Running With the Kenyans: Passion, Adventure, and the Secrets of the Fastest People on Earth
Review by Brady Holmer, FTC and TeamFTC member, Graduate Research Assistant, Integrative Cardiovascular Physiology Laboratory, University of Florida
“In Kenya, do you have runners like that? People who are just running to get fit?
… “In Kenya, there are only athletes.” “…if you are an athlete, you run. If you aren’t, you don’t”
This dialog between author Adharanand Finn and Olympic 5000m champion Vivian Cheruiyot resembled an underlying theme of the book “Running With the Kenyans.” Namely, in Kenya, running is life.
Finn, once a young runner himself, tells of his early fascination with Kenyan runners and provides this as the impetus for him moving his family of five to Iten, Kenya, one of the most well-known stomping grounds for the world’s best runners. He wants to live and train with the best. He wants to find out, “what the secret” is.
“Running” however, is more than a self-indulgent journey of one writer to get faster. As Finn interacts with the locals and learns from them, readers too learn the Kenyan “secret:” that there is no secret at all. Iten is literally a 24/7 training camp for athletes young, old, fast, and “slow.” Local cross-country races held nearly every weekend where, yes, the children and adults mostly run barefoot. There are no running programs, we learn, only 5:30 a.m groups runs that you either show up for, or regret missing. In Kenya, running is quite literally, a way out, and this sense of urgency pervades their training and their culture.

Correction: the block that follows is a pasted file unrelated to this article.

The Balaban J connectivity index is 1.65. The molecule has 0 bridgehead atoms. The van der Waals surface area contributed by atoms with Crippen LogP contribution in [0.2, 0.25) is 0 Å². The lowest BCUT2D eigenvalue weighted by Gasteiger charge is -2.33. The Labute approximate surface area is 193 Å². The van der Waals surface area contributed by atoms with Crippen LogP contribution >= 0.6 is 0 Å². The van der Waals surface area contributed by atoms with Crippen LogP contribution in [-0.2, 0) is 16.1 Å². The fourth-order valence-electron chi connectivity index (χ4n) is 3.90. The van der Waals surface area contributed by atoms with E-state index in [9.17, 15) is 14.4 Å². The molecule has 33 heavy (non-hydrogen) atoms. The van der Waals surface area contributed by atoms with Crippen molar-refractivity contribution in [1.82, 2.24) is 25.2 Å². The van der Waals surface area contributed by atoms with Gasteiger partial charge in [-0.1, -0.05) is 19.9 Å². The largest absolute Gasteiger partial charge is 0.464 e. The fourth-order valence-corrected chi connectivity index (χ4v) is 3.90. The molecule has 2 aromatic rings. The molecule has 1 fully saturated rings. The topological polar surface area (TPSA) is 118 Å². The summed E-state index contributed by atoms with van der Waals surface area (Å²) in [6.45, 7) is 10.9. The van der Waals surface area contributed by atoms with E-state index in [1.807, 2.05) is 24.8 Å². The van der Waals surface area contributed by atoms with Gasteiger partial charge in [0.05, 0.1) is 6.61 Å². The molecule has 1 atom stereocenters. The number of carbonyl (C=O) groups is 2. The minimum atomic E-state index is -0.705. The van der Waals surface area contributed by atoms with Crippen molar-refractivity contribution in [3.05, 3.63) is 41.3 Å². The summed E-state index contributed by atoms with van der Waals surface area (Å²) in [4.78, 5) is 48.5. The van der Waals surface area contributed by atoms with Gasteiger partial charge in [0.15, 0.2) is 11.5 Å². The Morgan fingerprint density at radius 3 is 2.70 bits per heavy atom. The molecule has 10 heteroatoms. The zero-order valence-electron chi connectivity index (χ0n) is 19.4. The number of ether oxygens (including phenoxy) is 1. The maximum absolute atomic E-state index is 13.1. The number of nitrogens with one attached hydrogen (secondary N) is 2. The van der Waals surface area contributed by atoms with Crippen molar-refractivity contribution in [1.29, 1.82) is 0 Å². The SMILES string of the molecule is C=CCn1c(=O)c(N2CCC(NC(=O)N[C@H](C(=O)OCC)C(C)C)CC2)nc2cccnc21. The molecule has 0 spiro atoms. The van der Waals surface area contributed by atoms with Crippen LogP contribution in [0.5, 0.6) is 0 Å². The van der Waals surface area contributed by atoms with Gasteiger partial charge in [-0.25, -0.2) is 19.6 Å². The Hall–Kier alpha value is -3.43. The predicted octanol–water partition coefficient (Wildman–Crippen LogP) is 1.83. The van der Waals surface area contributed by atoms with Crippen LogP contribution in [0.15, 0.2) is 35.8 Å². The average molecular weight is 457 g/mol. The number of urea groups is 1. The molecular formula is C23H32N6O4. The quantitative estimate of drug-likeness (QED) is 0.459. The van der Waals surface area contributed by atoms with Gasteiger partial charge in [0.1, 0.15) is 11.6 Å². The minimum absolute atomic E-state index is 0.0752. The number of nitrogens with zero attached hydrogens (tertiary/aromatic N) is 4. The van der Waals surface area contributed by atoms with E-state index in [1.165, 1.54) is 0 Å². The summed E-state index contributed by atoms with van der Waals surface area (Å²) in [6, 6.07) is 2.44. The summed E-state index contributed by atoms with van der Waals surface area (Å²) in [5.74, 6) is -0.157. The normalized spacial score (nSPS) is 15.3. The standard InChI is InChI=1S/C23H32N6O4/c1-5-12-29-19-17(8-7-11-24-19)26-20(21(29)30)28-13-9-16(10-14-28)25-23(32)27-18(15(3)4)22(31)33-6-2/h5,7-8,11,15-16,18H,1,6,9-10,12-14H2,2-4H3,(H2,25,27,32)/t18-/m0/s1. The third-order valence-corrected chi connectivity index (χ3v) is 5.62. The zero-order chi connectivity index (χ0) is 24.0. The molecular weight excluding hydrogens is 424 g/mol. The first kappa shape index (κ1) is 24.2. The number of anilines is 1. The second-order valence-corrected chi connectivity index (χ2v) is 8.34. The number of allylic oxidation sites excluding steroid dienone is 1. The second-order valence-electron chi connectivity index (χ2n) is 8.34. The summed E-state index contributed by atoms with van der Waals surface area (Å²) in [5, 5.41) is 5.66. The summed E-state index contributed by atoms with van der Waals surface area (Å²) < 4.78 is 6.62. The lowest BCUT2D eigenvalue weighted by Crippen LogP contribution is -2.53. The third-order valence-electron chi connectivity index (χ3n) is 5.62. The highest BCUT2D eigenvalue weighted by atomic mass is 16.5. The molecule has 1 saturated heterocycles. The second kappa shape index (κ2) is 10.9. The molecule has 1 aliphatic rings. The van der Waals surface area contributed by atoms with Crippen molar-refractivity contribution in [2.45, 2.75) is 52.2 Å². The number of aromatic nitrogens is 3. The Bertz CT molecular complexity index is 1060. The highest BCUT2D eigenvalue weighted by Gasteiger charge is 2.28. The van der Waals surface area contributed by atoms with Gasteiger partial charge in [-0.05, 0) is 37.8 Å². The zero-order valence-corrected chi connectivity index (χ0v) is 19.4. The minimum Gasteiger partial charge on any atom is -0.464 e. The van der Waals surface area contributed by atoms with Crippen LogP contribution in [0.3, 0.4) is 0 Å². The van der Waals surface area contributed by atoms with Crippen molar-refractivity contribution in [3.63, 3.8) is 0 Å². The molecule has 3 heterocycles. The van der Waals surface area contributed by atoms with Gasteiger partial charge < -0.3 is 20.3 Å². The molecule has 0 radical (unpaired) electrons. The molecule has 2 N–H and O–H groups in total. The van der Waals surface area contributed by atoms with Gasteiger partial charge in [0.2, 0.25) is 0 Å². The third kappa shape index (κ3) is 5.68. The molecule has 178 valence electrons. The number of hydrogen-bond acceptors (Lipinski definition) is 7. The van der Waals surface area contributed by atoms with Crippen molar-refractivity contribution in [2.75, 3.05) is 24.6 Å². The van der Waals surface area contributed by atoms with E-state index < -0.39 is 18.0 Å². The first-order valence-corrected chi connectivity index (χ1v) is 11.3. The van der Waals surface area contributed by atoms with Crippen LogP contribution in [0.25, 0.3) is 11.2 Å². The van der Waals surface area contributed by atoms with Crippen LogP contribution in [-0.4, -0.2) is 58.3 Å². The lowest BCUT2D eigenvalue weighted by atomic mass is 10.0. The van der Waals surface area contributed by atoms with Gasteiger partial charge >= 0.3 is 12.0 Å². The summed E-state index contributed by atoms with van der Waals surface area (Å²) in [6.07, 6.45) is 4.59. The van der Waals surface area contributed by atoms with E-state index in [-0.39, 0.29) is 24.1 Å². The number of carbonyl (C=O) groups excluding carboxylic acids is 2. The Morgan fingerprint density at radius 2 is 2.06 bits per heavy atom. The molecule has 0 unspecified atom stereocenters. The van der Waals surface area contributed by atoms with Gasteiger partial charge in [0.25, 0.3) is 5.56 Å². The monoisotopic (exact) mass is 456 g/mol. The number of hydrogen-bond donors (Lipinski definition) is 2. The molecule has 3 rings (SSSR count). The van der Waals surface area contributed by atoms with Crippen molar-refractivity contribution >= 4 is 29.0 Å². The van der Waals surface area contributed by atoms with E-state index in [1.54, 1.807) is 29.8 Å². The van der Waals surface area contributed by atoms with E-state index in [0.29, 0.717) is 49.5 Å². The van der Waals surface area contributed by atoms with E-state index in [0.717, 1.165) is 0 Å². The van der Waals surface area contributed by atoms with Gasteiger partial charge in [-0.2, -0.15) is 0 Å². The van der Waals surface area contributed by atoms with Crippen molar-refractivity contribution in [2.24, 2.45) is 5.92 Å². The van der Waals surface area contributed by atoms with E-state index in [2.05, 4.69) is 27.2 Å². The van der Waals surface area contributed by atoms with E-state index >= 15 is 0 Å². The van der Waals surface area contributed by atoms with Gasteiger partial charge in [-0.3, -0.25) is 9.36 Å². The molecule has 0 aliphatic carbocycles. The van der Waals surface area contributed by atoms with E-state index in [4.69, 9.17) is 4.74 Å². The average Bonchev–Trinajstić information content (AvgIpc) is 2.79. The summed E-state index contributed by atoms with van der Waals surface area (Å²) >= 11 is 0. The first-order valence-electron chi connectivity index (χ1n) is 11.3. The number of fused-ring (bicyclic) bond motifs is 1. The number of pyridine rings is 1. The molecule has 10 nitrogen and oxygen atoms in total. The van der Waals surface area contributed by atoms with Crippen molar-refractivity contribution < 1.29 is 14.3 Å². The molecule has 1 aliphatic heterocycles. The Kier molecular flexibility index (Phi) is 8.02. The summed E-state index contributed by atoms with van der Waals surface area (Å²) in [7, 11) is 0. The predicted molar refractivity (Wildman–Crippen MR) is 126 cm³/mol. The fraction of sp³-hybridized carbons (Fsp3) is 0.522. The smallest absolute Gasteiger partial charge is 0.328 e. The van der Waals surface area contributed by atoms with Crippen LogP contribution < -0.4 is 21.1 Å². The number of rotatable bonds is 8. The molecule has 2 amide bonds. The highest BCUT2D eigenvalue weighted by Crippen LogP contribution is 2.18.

What makes “Running” interesting is the oddness of the author training with a group he doesn’t fit in with, yet is accepted by with open arms. The Kenyans, it seems, are willing to give anyone a try, anyone with the joy of running. Finn immerses himself in Kenyan running culture, and even when he falls back on long runs on the dirt roads, someone is waiting to give him a water bottle.
The journey culminates with Finn competing in a local marathon, really, “26 miles of wilderness” as he likes to describe it. How often do you see a pack of Zebras on your run. Training, it seems, has been paying off, he’s the first mzungu (yes, white guy) to finish the race.
The book makes one want to pack up their things and head to Iten, if only for a short while, just to see the goals that could be achieved if fully immersed in a lifestyle conducive to running success. The main route to success, however, comes in an off-hand conversation Finn has with his daughter before heading out on a run.
“Why are you running?” She asks.
“Because it’s fun.” He replies.
Thanks for the book review, Brady! Do you have a running book you would like to see reviewed or have read a book you would like to recommend to the FTC? Email us at firstname.lastname@example.org